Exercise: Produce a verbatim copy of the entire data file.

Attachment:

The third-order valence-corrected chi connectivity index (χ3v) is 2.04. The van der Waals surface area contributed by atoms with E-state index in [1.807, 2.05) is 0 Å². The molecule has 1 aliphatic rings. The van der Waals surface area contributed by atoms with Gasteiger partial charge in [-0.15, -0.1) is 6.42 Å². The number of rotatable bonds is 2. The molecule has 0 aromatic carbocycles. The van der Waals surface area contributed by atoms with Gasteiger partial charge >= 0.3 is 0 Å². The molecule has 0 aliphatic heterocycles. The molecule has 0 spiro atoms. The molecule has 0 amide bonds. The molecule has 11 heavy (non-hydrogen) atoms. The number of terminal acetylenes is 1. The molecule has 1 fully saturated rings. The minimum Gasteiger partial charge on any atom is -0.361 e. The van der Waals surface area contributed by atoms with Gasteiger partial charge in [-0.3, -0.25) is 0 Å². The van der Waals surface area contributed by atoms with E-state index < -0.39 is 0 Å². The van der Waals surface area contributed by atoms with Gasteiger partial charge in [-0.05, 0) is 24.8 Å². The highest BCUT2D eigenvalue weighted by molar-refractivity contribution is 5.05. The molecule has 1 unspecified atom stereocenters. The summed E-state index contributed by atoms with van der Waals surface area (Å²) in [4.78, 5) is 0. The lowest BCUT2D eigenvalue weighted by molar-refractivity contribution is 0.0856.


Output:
The third-order valence-corrected chi connectivity index (χ3v) is 2.04. The van der Waals surface area contributed by atoms with E-state index in [1.807, 2.05) is 0 Å². The molecule has 1 aliphatic rings. The van der Waals surface area contributed by atoms with Gasteiger partial charge in [-0.15, -0.1) is 6.42 Å². The number of rotatable bonds is 2. The molecule has 0 aromatic carbocycles. The van der Waals surface area contributed by atoms with Gasteiger partial charge >= 0.3 is 0 Å². The molecule has 0 aliphatic heterocycles. The molecule has 0 spiro atoms. The molecule has 0 amide bonds. The molecule has 11 heavy (non-hydrogen) atoms. The number of terminal acetylenes is 1. The molecule has 1 fully saturated rings. The minimum Gasteiger partial charge on any atom is -0.361 e. The van der Waals surface area contributed by atoms with Gasteiger partial charge in [-0.3, -0.25) is 0 Å². The van der Waals surface area contributed by atoms with E-state index < -0.39 is 0 Å². The van der Waals surface area contributed by atoms with Gasteiger partial charge in [-0.05, 0) is 24.8 Å². The highest BCUT2D eigenvalue weighted by molar-refractivity contribution is 5.05. The molecule has 1 unspecified atom stereocenters. The summed E-state index contributed by atoms with van der Waals surface area (Å²) in [4.78, 5) is 0. The lowest BCUT2D eigenvalue weighted by molar-refractivity contribution is 0.0856.